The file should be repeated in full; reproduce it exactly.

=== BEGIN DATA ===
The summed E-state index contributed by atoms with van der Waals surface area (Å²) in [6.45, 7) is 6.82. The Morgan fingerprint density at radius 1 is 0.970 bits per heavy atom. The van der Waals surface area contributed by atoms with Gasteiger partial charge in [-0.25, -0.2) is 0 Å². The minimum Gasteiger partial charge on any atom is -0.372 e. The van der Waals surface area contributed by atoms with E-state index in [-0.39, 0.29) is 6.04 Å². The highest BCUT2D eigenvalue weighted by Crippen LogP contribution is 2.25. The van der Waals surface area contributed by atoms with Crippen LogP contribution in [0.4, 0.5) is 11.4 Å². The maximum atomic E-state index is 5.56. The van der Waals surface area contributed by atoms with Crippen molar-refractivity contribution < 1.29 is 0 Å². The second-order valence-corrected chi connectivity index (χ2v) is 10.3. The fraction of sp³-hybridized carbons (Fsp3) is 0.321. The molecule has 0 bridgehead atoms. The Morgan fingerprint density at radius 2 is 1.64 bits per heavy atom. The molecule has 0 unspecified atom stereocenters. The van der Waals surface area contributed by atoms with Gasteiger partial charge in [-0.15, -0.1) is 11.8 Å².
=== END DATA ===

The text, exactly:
The summed E-state index contributed by atoms with van der Waals surface area (Å²) in [6.45, 7) is 6.82. The Morgan fingerprint density at radius 1 is 0.970 bits per heavy atom. The van der Waals surface area contributed by atoms with Gasteiger partial charge in [-0.25, -0.2) is 0 Å². The minimum Gasteiger partial charge on any atom is -0.372 e. The van der Waals surface area contributed by atoms with E-state index in [-0.39, 0.29) is 6.04 Å². The highest BCUT2D eigenvalue weighted by Crippen LogP contribution is 2.25. The van der Waals surface area contributed by atoms with Crippen LogP contribution in [0.4, 0.5) is 11.4 Å². The maximum atomic E-state index is 5.56. The van der Waals surface area contributed by atoms with Crippen molar-refractivity contribution < 1.29 is 0 Å². The second-order valence-corrected chi connectivity index (χ2v) is 10.3. The fraction of sp³-hybridized carbons (Fsp3) is 0.321. The molecule has 0 bridgehead atoms. The Morgan fingerprint density at radius 2 is 1.64 bits per heavy atom. The molecule has 0 unspecified atom stereocenters. The van der Waals surface area contributed by atoms with Gasteiger partial charge in [-0.15, -0.1) is 11.8 Å².